The following is an excerpt from the book

The Five Secrets You Must Discover Before You Die
by John Izzo

Published by Berrett Koehler; January 2008;$15.95US; 978-1-57675-475-7
Copyright © 2008 John Izzo
The Five Secrets You Must Discover Before You Die
Is your life missing the mark?

As a young man, I attended a Protestant seminary and studied ancient Greek and Hebrew. In the Bible, the word "sin" comes from an ancient Greek word taken from the sport of archery. The word literally means "to miss the mark," as in your arrow missing the target. The greatest sin is to miss the mark of what you intended your life to be. This is why Wordsworth, the great English poet, could write in The Prelude that he must become a poet "else be sinning greatly." In this way, living with intention means asking: How close is my life to the bull's-eye?

There are two levels to this issue of being true to one's self. First, on a day-to-day basis, am I living true to my soul? I like to tell people the problem with life is that it is so daily! A happy, purposeful life is the accumulation of many happy days. What became obvious to me as I was listening to the stories of people's lives is that wise people know what a good day is (a good day for them, that is). My grandfather, who, as I have said, was one of the wise elders in my life, used to talk about having a "good tired" at the end of a given day. He contrasted this with a "bad tired." He told me that a "good tired" was when you lived your life focusing on the things that really mattered to you. A "bad tired" he said often comes even when it looks like we are winning, but we realize that we are not being true to ourselves. It seems to me that the first element of knowing ourselves is figuring out what makes up a "good tired" day for us.

One of the ways we do this is simply by reflecting more. When we have a "good tired" day we take notice of what was true of that day, what were the elements that contributed to contentment. When we have a bad tired day we can reflect on the elements that made the "bad tired."

Having practiced this simple technique for some time, I have noticed several things. On my good tired days I almost always have been outside sometime during the day. Even a 15-minute walk in a park makes a big difference. On my good tired days I have almost always made room for people, especially for friends and family. My work did not feel like tasks; rather, I focused on making a difference in my work, and I had some exercise during the day. By contrast, on bad tired days I focused on tasks all day long -- no time for friends or people, no time for reading or learning. By noticing and reflecting on these simple differences, I am able to have more good tired days. This is a pattern I saw again and again among those we interviewed: Happy people know what brings them happiness and consistently make those things a priority.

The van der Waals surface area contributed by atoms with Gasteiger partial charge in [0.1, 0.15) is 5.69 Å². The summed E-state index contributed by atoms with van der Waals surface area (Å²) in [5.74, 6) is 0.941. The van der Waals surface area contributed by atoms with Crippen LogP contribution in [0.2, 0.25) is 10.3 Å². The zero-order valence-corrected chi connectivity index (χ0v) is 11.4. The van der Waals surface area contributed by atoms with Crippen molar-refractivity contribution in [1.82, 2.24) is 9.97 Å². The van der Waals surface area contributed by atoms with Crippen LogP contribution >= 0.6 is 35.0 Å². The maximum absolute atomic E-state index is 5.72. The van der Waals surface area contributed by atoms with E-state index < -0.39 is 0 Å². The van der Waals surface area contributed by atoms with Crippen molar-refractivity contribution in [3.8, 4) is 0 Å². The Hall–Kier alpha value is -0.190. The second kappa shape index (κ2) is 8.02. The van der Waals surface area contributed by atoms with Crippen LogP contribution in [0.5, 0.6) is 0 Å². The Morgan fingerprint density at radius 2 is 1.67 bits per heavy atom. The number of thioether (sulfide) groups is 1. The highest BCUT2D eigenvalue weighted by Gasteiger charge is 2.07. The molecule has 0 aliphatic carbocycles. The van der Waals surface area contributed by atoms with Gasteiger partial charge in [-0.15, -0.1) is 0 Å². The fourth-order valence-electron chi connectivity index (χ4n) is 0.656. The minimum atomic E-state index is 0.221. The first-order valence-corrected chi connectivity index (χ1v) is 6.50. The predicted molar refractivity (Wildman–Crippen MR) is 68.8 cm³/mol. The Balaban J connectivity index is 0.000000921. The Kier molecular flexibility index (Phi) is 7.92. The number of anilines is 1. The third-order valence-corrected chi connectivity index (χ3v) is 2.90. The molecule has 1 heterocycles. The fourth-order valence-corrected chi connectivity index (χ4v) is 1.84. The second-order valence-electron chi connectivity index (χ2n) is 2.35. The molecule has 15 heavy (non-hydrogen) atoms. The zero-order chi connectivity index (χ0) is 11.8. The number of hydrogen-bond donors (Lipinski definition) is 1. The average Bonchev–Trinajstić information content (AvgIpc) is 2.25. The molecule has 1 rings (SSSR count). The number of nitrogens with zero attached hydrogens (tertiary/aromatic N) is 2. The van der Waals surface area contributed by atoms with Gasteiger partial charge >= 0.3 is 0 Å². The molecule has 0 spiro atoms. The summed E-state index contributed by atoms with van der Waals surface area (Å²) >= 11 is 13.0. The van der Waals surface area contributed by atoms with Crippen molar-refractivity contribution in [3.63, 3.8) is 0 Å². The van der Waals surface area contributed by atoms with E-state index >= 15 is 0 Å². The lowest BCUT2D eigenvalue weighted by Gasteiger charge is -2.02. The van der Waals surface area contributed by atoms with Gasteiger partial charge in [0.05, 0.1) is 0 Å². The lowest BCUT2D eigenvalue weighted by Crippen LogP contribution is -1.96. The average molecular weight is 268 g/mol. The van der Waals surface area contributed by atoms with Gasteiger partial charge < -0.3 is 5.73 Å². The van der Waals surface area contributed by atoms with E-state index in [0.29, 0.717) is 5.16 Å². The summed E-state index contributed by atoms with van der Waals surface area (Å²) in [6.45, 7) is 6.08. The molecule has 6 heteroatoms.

Most of my life I have played tennis. When I am on a tennis court, I lose track of time, which is not a bad definition of Joseph Campbell's idea of "following your bliss." A few summers ago I attended a tennis camp, and the staff there gave me the following advice. They said that most people don't reflect much at all while they are playing. If they win a point they are euphoric and then frustrated when they lose a point. Most players fail to reflect on why they are winning or why they are losing. The camp taught a simple technique -- after every point, ask three questions: Did I win or lose? Why did I win or lose? And what do I want to do differently in the next point based on what I learned? My tennis improved, and so did my life.

Imagine if at the end of every day we asked those three questions: Did today feel like a good or a bad tired day? If it felt good, what were the elements that made it good? If it felt like a bad tired day, what contributed to that feeling? And is there anything I want to do differently tomorrow based on what I noticed today? Imagine if we asked these questions after each week of our life, after each month, and each year. Our life moves closer and closer to our "bullseye."

Of course, following your heart and being true to your self also involve larger questions. Do my career and my work in the world represent my true self? Is my whole life truly my "path"? Am I being the kind of person I want to be in the world?

Copyright © 2008 John Izzo

About the Author
John Izzo, Ph.D., is the bestselling author of Second Innocence and host of the public television series The Five Things You Must Discover Before You Die. Holding advanced degrees in religion and psychology, Izzo has spoken to over one million people on four continents about living more purposeful lives. More info rmation about Mr. Izzo can be found at www.theizzogroup.com.

Spirit Scripting